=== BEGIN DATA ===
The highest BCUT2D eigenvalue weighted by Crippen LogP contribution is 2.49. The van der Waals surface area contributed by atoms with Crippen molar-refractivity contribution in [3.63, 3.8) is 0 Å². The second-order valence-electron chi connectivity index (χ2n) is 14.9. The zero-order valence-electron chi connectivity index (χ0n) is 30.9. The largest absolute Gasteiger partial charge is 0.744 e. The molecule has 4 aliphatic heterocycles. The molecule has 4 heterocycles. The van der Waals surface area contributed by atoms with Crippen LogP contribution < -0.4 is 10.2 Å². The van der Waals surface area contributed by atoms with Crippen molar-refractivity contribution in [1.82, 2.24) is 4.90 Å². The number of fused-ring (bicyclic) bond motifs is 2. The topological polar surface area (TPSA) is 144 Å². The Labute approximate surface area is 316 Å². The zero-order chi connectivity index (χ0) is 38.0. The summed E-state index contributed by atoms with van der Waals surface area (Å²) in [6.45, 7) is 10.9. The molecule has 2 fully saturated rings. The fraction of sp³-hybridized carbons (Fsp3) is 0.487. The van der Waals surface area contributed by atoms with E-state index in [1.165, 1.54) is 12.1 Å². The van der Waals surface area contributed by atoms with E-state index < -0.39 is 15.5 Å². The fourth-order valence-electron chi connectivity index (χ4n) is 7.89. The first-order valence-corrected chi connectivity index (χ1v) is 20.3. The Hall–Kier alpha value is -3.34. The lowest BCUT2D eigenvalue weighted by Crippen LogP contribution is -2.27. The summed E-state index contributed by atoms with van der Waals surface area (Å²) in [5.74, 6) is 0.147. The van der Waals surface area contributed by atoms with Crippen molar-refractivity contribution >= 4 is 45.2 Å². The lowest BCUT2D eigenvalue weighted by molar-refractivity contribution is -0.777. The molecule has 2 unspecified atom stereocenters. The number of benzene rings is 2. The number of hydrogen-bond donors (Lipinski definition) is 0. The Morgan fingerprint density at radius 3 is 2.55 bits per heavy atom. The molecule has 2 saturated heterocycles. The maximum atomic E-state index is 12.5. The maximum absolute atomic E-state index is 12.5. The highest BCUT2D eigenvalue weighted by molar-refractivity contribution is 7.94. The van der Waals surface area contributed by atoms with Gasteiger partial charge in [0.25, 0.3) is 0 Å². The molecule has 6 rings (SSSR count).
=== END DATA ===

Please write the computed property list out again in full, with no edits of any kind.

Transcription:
The highest BCUT2D eigenvalue weighted by Crippen LogP contribution is 2.49. The van der Waals surface area contributed by atoms with Crippen molar-refractivity contribution in [3.63, 3.8) is 0 Å². The second-order valence-electron chi connectivity index (χ2n) is 14.9. The zero-order valence-electron chi connectivity index (χ0n) is 30.9. The largest absolute Gasteiger partial charge is 0.744 e. The molecule has 4 aliphatic heterocycles. The molecule has 4 heterocycles. The van der Waals surface area contributed by atoms with Crippen LogP contribution < -0.4 is 10.2 Å². The van der Waals surface area contributed by atoms with Crippen molar-refractivity contribution in [1.82, 2.24) is 4.90 Å². The number of fused-ring (bicyclic) bond motifs is 2. The topological polar surface area (TPSA) is 144 Å². The Labute approximate surface area is 316 Å². The zero-order chi connectivity index (χ0) is 38.0. The summed E-state index contributed by atoms with van der Waals surface area (Å²) in [6.45, 7) is 10.9. The molecule has 2 fully saturated rings. The fraction of sp³-hybridized carbons (Fsp3) is 0.487. The van der Waals surface area contributed by atoms with E-state index in [1.165, 1.54) is 12.1 Å². The van der Waals surface area contributed by atoms with E-state index < -0.39 is 15.5 Å². The fourth-order valence-electron chi connectivity index (χ4n) is 7.89. The first-order valence-corrected chi connectivity index (χ1v) is 20.3. The Hall–Kier alpha value is -3.34. The lowest BCUT2D eigenvalue weighted by Crippen LogP contribution is -2.27. The summed E-state index contributed by atoms with van der Waals surface area (Å²) in [5.74, 6) is 0.147. The van der Waals surface area contributed by atoms with Crippen molar-refractivity contribution >= 4 is 45.2 Å². The lowest BCUT2D eigenvalue weighted by molar-refractivity contribution is -0.777. The molecule has 2 unspecified atom stereocenters. The number of benzene rings is 2. The number of hydrogen-bond donors (Lipinski definition) is 0. The Morgan fingerprint density at radius 3 is 2.55 bits per heavy atom. The molecule has 2 saturated heterocycles. The maximum atomic E-state index is 12.5. The maximum absolute atomic E-state index is 12.5. The highest BCUT2D eigenvalue weighted by molar-refractivity contribution is 7.94. The van der Waals surface area contributed by atoms with Gasteiger partial charge in [0.25, 0.3) is 0 Å². The molecule has 6 rings (SSSR count).